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Monthly Archives: July 2010

Is Impact Measurement a Dead End?

This post was written by Alanna Shaikh. Alanna is a global health professional who blogs at UN Dispatch and Blood and Milk. We’ve spent the last few years watching the best donors and NGOs get more and more committed to the idea of measurable impacts. At first, the trend seemed unimpeachable. International donors have spent far too much[…..]

Posted in Metrics and evaluation, Organizational behavior | Tagged , | 31 Comments

The coming end to China’s rapid growth

China’s remarkable growth rate is unlikely to last. No country in history has managed to grow nearly so fast for so long. “China is defying the law of gravity at the moment,” says New York University economist William Easterly, who has tracked economic development for decades. “But that doesn’t mean that gravity is wrong.” …[…..]

Posted in Economics principles, In the news | Tagged , | 10 Comments

The Wellington Dilemma

…[I] request elucidation of my instructions from His Majesty’s Government so that I may better understand why I am dragging an army over these barren plains. I construe that perforce it must be one of two alternative duties, as given below. I shall pursue either with the best of my ability, but I cannot do[…..]

Posted in Organizational behavior | Tagged | 9 Comments

Was the poverty of Africa determined in 1000 BC?

The usual development conversation about determinants of per capita income revolves around modern choices of institutions or economic policies. But what if history is the main determinant of development today? A paper by Diego Comin, Erick Gong, and myself was just published in the American Economic Journal: Macroeconomics. We collected crude but informative data on[…..]

Posted in Academic research, Technology | Tagged | 67 Comments

Holy Bureaucratic Gibberish, Batman!

This post is by Adam Martin, a post-doctoral fellow at DRI. On July 1 the Department of Defense rolled out two notable new projects that will undoubtedly inaugurate a new era of peace and safety for the streets of Gotham international community. Even the world’s greatest detective could not have seen this coming. Like their[…..]

Posted in Military aid, Organizational behavior | Tagged , | 10 Comments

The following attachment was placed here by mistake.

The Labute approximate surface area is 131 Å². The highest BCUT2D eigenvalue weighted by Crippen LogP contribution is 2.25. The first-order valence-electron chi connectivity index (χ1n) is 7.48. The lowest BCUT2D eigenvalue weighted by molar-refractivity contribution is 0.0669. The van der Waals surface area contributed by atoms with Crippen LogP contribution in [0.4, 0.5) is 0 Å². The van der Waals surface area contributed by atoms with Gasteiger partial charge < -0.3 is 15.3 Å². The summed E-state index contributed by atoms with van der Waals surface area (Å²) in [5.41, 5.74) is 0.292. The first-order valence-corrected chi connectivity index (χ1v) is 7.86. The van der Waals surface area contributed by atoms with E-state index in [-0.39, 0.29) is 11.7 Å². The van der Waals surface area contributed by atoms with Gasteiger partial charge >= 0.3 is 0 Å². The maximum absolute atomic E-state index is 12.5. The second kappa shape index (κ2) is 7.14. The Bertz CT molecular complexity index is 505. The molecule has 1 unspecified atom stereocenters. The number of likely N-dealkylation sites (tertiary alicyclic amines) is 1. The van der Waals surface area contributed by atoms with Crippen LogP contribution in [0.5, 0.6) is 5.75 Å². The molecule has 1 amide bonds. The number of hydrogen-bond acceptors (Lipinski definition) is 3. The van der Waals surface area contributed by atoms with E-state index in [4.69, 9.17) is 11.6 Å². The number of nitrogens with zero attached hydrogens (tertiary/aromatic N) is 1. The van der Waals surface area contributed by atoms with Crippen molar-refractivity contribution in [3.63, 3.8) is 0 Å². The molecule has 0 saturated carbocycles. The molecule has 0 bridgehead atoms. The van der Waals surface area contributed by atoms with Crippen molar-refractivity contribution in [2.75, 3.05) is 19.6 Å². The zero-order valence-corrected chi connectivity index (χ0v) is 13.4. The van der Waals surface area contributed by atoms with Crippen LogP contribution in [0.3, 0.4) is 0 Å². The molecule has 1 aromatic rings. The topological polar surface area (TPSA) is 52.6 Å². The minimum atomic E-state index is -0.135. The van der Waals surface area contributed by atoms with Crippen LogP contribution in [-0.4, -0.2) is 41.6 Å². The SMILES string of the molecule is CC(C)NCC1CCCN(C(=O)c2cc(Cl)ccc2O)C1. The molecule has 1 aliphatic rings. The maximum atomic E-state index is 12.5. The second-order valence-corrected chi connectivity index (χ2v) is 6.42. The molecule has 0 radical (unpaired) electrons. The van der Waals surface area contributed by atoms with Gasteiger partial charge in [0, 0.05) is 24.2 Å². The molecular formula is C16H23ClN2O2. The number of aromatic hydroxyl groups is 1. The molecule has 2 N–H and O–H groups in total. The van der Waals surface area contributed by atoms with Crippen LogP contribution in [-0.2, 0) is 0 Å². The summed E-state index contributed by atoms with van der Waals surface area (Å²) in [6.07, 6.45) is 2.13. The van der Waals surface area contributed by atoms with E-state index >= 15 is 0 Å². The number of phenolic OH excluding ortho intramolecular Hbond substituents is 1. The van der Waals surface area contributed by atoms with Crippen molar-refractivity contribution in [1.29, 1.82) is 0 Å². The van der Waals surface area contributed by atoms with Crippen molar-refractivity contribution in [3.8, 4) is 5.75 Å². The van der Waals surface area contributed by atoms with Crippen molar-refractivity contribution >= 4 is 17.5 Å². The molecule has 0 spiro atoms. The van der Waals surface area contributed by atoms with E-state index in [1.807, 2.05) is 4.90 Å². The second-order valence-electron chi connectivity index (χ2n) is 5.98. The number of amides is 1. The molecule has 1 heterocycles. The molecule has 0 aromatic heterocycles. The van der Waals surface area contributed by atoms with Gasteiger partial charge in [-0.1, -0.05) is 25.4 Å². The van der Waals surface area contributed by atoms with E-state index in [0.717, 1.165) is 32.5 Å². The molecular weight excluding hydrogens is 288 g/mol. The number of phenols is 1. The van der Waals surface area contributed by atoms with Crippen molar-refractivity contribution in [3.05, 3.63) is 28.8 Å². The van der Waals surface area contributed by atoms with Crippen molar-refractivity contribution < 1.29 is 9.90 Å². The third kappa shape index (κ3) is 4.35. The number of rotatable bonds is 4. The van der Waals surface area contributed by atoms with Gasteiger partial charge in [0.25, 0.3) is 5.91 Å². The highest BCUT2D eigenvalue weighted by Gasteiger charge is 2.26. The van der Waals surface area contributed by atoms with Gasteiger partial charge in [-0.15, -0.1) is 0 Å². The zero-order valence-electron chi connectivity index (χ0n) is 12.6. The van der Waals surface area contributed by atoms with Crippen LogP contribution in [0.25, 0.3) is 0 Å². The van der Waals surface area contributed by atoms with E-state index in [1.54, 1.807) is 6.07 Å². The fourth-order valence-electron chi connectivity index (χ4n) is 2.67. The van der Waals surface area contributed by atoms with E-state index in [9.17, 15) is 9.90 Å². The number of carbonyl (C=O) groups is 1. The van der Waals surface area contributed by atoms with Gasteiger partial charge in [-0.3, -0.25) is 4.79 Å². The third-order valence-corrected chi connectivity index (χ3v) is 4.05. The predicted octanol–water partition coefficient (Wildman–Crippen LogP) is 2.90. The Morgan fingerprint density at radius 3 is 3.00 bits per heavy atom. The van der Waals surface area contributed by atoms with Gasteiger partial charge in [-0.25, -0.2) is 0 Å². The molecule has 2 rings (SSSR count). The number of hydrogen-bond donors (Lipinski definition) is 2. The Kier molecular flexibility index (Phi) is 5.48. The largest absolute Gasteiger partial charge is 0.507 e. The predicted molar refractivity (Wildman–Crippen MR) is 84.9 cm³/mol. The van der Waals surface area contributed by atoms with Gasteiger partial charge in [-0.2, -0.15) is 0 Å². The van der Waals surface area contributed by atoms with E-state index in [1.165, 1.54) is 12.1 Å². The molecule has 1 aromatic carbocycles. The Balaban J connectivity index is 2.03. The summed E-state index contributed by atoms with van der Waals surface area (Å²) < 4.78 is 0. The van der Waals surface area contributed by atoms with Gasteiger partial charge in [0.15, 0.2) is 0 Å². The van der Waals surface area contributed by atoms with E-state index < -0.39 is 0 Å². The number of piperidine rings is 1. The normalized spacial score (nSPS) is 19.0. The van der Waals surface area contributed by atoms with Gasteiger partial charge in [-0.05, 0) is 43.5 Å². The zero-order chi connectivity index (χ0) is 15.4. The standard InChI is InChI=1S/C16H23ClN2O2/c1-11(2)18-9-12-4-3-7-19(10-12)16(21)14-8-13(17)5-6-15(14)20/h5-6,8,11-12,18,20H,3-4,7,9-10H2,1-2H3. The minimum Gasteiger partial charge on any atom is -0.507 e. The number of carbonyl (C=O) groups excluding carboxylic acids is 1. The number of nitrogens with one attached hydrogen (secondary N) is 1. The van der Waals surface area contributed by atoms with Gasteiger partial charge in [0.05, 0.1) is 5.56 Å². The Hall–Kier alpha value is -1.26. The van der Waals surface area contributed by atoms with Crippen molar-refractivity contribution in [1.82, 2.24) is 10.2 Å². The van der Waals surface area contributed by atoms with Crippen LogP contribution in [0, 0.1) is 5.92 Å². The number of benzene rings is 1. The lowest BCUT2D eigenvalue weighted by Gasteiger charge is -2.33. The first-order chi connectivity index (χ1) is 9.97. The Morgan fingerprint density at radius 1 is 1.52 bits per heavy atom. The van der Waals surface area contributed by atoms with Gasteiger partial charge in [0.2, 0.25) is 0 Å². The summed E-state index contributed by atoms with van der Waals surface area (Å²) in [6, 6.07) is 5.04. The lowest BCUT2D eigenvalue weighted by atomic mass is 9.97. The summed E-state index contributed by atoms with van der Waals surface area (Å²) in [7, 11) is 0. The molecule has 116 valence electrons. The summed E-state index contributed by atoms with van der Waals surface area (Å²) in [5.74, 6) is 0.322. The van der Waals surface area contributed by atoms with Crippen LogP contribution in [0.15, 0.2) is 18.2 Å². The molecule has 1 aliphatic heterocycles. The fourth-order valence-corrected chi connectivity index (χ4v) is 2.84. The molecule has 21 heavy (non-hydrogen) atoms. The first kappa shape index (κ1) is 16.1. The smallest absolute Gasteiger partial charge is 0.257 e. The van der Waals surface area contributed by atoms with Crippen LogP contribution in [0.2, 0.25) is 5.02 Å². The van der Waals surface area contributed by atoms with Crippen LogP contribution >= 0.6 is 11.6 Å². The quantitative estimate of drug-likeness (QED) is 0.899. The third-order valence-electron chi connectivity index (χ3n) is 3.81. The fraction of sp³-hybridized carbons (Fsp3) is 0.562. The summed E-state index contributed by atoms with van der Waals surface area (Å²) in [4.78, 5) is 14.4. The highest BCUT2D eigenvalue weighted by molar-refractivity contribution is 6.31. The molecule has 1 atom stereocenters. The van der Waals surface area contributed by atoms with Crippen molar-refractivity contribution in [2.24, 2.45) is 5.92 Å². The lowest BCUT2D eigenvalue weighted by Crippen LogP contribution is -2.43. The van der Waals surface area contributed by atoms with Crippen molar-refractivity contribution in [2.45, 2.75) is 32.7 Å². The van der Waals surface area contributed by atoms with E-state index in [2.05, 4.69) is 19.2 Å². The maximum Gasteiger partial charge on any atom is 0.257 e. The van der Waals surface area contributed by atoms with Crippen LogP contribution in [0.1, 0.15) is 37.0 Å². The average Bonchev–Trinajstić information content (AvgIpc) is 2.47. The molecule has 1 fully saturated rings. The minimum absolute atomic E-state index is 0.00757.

Separating the wax from the gold: social accountability in Ethiopia

This post was written by Helen Epstein, author of The Invisible Cure: Why We Are Losing the Fight Against AIDS. I was heartened to see that Shanta Devarajan, the World Bank’s Chief Economist for Africa, blogged about my article Cruel Ethiopia in the New York Review of Books. The article—and Dr. Devarajan’s blog—deal with the[…..]

Posted in Accountability and transparency, Aid policies and approaches, Books and book reviews, Democracy and freedom, Human rights | Tagged , , | 7 Comments

Fitting Kwame the cabbie into the brain drain equation

The following post is by Yaw Nyarko, a Professor of Economics at NYU and founding director of Africa House. Not too long ago I got in a cab in New York with a Ghanaian taxi driver named Kwame. He remembered picking me up several years ago. What a memory he has. Anyway, he told me[…..]

Posted in Academic research, Field notes, Global health | Tagged , , | 16 Comments

The answer is 42! Why Development is not about solutions, it’s about problem-solving systems

UPDATE, Wednesday, July 14: I’m glad we had a good reflective discussion in the blogosphere on these ideas, not the usual polemics. Thanks to all of the bloggers I’ve noticed who have now commented on this post: Aid Thoughts, Nancy Birdsall at Center for Global Development, Innovations for Poverty Action, Metamorphoses, PSD Blog at the World Bank,[…..]

Posted in Big ideas | Tagged , | 47 Comments

A spoonful of transparency: good but no cure-all

The New York Times ran a story last week about a five-year-old Indian law that reinforces the right—and sets in place the process—for individuals to request government-held information. Ms. Chanchala Devi, for example, applied for a government grant she had heard was available to help poor people like her build their own houses. After four[…..]

Posted in Accountability and transparency, Aid policies and approaches, In the news | Tagged , | 8 Comments

Thank you, World Cup fans, I now understand institutions for development

UPDATE July 8, 2010 12:10pm: link to a great new article on the spontaneous evolution of rules in the history of football (see end of post) I learned a lot from the furious debate that followed the post about rules vs. norms, regarding whether Uruguay cheated Ghana. My original notion was that intentionally breaking the rules to prevent[…..]

Posted in Big ideas, Economics principles | Tagged , , | 23 Comments
  • About Aid Watch

    The Aid Watch blog is a project of New York University's Development Research Institute (DRI). This blog is principally written by William Easterly, author of "The Elusive Quest for Growth: Economists' Adventures and Misadventures in the Tropics" and "The White Man's Burden: Why the West's Efforts to Aid the Rest Have Done So Much Ill and So Little Good," and Professor of Economics at NYU. It is co-written by Laura Freschi and by occasional guest bloggers. Our work is based on the idea that more aid will reach the poor the more people are watching aid.

    "Conscience is the inner voice that warns us somebody may be looking." - H.L. Mencken

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